to show how the modules can help the operator design an effective
VMS message for a particular situation.
are included within that module, such as placing the VMS before
major decision points in the most level area possible and where it is
accessible to maintenance vehicles. If any of the requirements are
not met, the operator is advised to consider either a different location for the VMS or an alternative form of communication, such as
a static sign, a ftagger, or highway advisory radio.
Figure 2 demonstrates the power of the manuals' guidelines for
assisting an operator with a complex decision: how to relay distance
information to the motorist. The operator is presented with each
piece of information in a binary decision format. By following this
decision tree an operator quickly learns whether a landmark, exit
number, or distance in miles should be used.
A few key concepts are emphasized throughout the manuals. For
example, the idea of giving the motorists a message that they can
read twice is repeated in several modules: first, the maximum number of screens is established on the basis of traffic conditions; second, the message is designed such that only essential components
are retained; third, the operator is asked to verify the message if it
is longer than one screen. In this manner, operators can be sure that
they have met basic VMS usage requirements without being prevented from using the VMS innovatively and effectively.
Two Sets of Manuals
A separate operator's manual was developed for permanent VMSs.
This manual is similar to the portable VMS manual, and in many
cases the modules are the same. However, the two manuals have
distinct differences.
The permanent VMS manual has only 16 modules because it
does not include a module describing where to place the VMS. In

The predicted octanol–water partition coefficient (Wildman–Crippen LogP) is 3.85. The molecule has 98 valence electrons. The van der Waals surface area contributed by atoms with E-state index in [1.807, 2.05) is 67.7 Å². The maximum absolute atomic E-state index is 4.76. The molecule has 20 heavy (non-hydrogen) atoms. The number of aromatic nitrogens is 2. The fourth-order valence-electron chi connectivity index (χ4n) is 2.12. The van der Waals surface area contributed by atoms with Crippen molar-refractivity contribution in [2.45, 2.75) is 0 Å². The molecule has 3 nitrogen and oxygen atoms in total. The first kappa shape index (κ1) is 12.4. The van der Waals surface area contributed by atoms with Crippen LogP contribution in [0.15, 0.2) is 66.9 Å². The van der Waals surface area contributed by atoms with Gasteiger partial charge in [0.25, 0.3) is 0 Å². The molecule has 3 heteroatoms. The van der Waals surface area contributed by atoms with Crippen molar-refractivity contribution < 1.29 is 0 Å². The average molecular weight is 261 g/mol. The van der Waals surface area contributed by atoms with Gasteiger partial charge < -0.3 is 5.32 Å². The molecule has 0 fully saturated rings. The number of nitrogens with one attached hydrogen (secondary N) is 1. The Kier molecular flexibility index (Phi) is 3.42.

addition, although portable and permanent VMSs both become
unreadable when the motorist drives close to them, the methods differ for computing the distance at which the VMS becomes unreadable. As shown in Equation 1, lateral distance is the key factor for
portable VMSs, whereas for permanent VMSs the problem is
vertical distance (3, 13). Thus, the appendixes that describe these
calculations are different for portable and permanent VMSs.
Furthermore, additional message purposes have been included for
permanent VMSs, as they have greater display capabilities. Finally,
example message components for the two manuals differ because of
their variance in display formats. For example, if one wants to convey that the two left lanes are closed, then a permanent VMS with
twelve characters per line can display a message such as "2 LFT
LANES I CLOSED" whereas a portable VMS with only eight characters per line might use a message such as "2 LEFT I LANES I
Consistency and Readability Built into Manuals
The single most important aspect of the manuals is that they are
users' manuals rather than mandates or a laundry list of messages.
They are essentially a training tool that encourages the creativity of
the operator and allows him or her to have the final decision in the
application of the VMS.
The manuals are simple and effective. They are highly readable
but substantial enough to help the operator ensure that the VMS is
used properly. Decision boxes placed in the same location on each
page step an operator through the manuals. The use of a "true-orfalse" procedure enables the operator to easily determine whether
each guideline has been met. For example, Figure 3 shows the third